Across the region, mental health, long-term conditions, cancer services and access to GPs were among people’s top priorities.
People in Northumberland, Tyne and Wear, Durham, Darlington, Teesside, Hambleton, Richmondshire and Whitby said what they needed most to help them live healthy lives was “access to help and treatment I need when I want it”, while “professionals that listen to me when I speak about my concerns” often came a close second.
Many people wanted easier access to services which promote a healthy lifestyle – and said currently, barriers to accessing such help included cost, excessive travel and services being available only during working hours. In Middlesbrough and Redcar and Cleveland people thought support should be offered for weight problems with free, cheap or funded exercise classes and fitness programmes, while County Durham noted the benefits social activities can have on reducing social isolation, particularly in rural areas. People in Stockton-on-Tees said they often don’t know who to go to about their health and wellbeing needs.
The need for better and quicker access to services, including GPs, mental health and physiotherapy, was raised by people in the highly rural Hambleton, Richmondshire and Whitby region. A lack of appointments or delays in getting GP appointments was highlighted in many areas, including Newcastle and Gateshead, while people in Hartlepool said travel and transport issues were barriers to accessing care. In Northumberland, these were also key concerns in an area where distances and weather can make it hard for people to access services or for service providers to maintain a level of service in sparsely populated rural areas.
There is a local Healthwatch in every area of England. We are the independent champion for people using local health and social care services. Thirteen local Healthwatch worked together to give people a voice across the region, collecting and analysing 2,480 surveys and meeting about 300 people in focus groups. What they told us will be shared with the NHS and will be used to help develop services for local areas.
NHS England and NHS Improvement funded the Healthwatch network to work with communities across the country to establish how the NHS Long Term Plan should be implemented locally.
Healthwatch Darlington led engagement across the North Cumbria and North East Integrated Care System (ICS) region. The area consists of four Integrated Care Partnerships (ICP) – North Cumbria, North, Central and South. For the purposes of the work, North Cumbria ICP joined their Cumbria colleagues and the North, Central and South ICP’s were split into two areas, each with their own report:
- NORTH: Northumberland, Tyne and Wear and Durham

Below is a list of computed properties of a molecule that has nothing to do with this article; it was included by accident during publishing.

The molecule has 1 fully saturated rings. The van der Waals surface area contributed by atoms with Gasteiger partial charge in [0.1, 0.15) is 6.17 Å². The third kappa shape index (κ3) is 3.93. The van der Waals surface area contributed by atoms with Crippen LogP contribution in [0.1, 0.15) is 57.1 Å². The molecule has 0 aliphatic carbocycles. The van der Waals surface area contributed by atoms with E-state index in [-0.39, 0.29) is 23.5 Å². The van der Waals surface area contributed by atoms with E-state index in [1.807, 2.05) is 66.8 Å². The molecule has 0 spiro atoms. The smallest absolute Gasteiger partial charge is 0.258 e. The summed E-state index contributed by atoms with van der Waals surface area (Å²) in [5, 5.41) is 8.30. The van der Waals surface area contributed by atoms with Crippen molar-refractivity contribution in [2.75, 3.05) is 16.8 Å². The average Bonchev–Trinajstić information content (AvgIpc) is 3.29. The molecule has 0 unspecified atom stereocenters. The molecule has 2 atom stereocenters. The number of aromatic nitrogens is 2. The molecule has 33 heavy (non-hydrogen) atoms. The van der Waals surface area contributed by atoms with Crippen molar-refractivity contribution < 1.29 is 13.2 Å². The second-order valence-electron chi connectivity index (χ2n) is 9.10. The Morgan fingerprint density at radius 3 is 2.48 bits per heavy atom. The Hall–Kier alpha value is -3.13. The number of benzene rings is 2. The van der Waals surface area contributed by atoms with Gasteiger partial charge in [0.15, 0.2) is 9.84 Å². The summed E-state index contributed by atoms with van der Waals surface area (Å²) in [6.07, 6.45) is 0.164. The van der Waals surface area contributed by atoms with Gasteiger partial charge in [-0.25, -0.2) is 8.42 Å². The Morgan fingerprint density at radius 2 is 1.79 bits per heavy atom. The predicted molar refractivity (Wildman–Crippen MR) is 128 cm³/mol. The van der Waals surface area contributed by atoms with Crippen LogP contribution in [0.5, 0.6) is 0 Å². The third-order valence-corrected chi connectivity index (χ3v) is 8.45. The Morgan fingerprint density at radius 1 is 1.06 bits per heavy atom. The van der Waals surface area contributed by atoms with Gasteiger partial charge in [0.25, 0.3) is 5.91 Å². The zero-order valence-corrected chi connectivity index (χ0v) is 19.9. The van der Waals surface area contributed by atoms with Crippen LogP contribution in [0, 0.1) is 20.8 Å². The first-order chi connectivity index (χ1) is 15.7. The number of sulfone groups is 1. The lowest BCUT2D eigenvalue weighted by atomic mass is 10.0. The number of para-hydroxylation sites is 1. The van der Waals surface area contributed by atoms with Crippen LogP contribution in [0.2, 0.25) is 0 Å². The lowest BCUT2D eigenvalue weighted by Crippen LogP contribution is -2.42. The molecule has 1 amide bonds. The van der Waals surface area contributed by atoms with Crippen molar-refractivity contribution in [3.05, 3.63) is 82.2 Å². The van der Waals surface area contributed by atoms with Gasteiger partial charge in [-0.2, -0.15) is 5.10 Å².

- SOUTH: Durham, Darlington, Teesside, Hambleton, Richmondshire and Whitby
Michelle Thompson BEM, Chief Executive Officer of Healthwatch Darlington, said: “At a time of increasing pressure on NHS services and financial budgets, this research highlights how people want to be more involved in the management of their care and to make joint decisions with professionals. To do this they want better knowledge through well communicated information and more options through better access to primary care and more joined up working between services.”
Mark Adams, Ken Bremner MBE and Dr Neil O’Brien, of the North, Central and South ICPs, said: “Our ambition is to develop an outstanding ICS which is continuously improving health and care outcomes and delivering safe and sustainable services. Achieving this will be dependent on high-quality engagement with the public, and colleagues across County Durham, Darlington, Teesside, Hambleton, Richmondshire and Whitby will find the report very useful when planning any further engagement work needed at a local level.
“We will take forward the report findings which demonstrate that we have been able to involve patients and communities at the earliest stage possible when we talk about our plans and priorities. We will build upon your sound approach in seeking out and hearing the patient’s voice and working with a range of hard-to-reach and diverse groups.”
Nationally, more than 30,000 people shared their views online about how the NHS can better support their overall health, and how it can improve care for specific conditions too.
Staff and volunteers from all 151 Healthwatch also ran more than 500 focus groups in towns and cities across England between March and May, bringing together people from all sections of the community to share how they would improve local NHS services – highlighting joined-up appointments to reduce repeat hospital visits for people in rural communities, the importance of prevention and educating people about exercise, better help for teenagers and giving people a greater say.
List of Healthwatch involved:
- Healthwatch Northumberland
- Healthwatch Newcastle
- Healthwatch Gateshead
- Healthwatch North Tyneside
- Healthwatch South Tyneside
- Healthwatch Sunderland
- Healthwatch County Durham
- Healthwatch Darlington
- Healthwatch Redcar and Cleveland
- Healthwatch Middlesbrough
- Healthwatch Hartlepool
- Healthwatch Stockton
- Healthwatch North Yorkshire